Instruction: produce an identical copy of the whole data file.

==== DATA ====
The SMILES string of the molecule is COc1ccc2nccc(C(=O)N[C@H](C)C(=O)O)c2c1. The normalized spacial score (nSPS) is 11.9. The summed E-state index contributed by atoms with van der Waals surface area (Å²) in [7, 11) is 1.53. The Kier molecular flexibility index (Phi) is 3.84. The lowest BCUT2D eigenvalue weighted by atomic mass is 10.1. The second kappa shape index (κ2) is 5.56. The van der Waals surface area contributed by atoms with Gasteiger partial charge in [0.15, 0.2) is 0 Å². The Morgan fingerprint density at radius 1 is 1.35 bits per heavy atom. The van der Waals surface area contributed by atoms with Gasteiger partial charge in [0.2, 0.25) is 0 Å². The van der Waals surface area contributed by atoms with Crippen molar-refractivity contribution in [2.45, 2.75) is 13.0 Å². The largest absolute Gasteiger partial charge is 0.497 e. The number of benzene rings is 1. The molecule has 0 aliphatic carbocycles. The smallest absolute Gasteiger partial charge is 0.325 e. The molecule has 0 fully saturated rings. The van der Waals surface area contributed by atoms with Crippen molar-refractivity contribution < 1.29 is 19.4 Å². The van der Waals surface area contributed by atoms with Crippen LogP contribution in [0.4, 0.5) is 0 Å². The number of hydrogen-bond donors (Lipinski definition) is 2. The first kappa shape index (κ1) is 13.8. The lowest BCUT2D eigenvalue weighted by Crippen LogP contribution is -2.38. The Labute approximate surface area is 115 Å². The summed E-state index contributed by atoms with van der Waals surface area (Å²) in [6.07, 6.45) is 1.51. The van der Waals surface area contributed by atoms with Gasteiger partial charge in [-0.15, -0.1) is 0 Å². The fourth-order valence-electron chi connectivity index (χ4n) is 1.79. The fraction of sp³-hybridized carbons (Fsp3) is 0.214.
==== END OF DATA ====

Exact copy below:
The SMILES string of the molecule is COc1ccc2nccc(C(=O)N[C@H](C)C(=O)O)c2c1. The normalized spacial score (nSPS) is 11.9. The summed E-state index contributed by atoms with van der Waals surface area (Å²) in [7, 11) is 1.53. The Kier molecular flexibility index (Phi) is 3.84. The lowest BCUT2D eigenvalue weighted by atomic mass is 10.1. The second kappa shape index (κ2) is 5.56. The van der Waals surface area contributed by atoms with Gasteiger partial charge in [0.15, 0.2) is 0 Å². The Morgan fingerprint density at radius 1 is 1.35 bits per heavy atom. The van der Waals surface area contributed by atoms with Gasteiger partial charge in [0.2, 0.25) is 0 Å². The van der Waals surface area contributed by atoms with Crippen molar-refractivity contribution in [2.45, 2.75) is 13.0 Å². The largest absolute Gasteiger partial charge is 0.497 e. The number of benzene rings is 1. The molecule has 0 aliphatic carbocycles. The smallest absolute Gasteiger partial charge is 0.325 e. The molecule has 0 fully saturated rings. The van der Waals surface area contributed by atoms with Crippen molar-refractivity contribution < 1.29 is 19.4 Å². The van der Waals surface area contributed by atoms with Crippen LogP contribution in [0.4, 0.5) is 0 Å². The number of hydrogen-bond donors (Lipinski definition) is 2. The first kappa shape index (κ1) is 13.8. The lowest BCUT2D eigenvalue weighted by Crippen LogP contribution is -2.38. The Labute approximate surface area is 115 Å². The summed E-state index contributed by atoms with van der Waals surface area (Å²) in [6.07, 6.45) is 1.51. The van der Waals surface area contributed by atoms with Gasteiger partial charge in [-0.15, -0.1) is 0 Å². The fourth-order valence-electron chi connectivity index (χ4n) is 1.79. The fraction of sp³-hybridized carbons (Fsp3) is 0.214.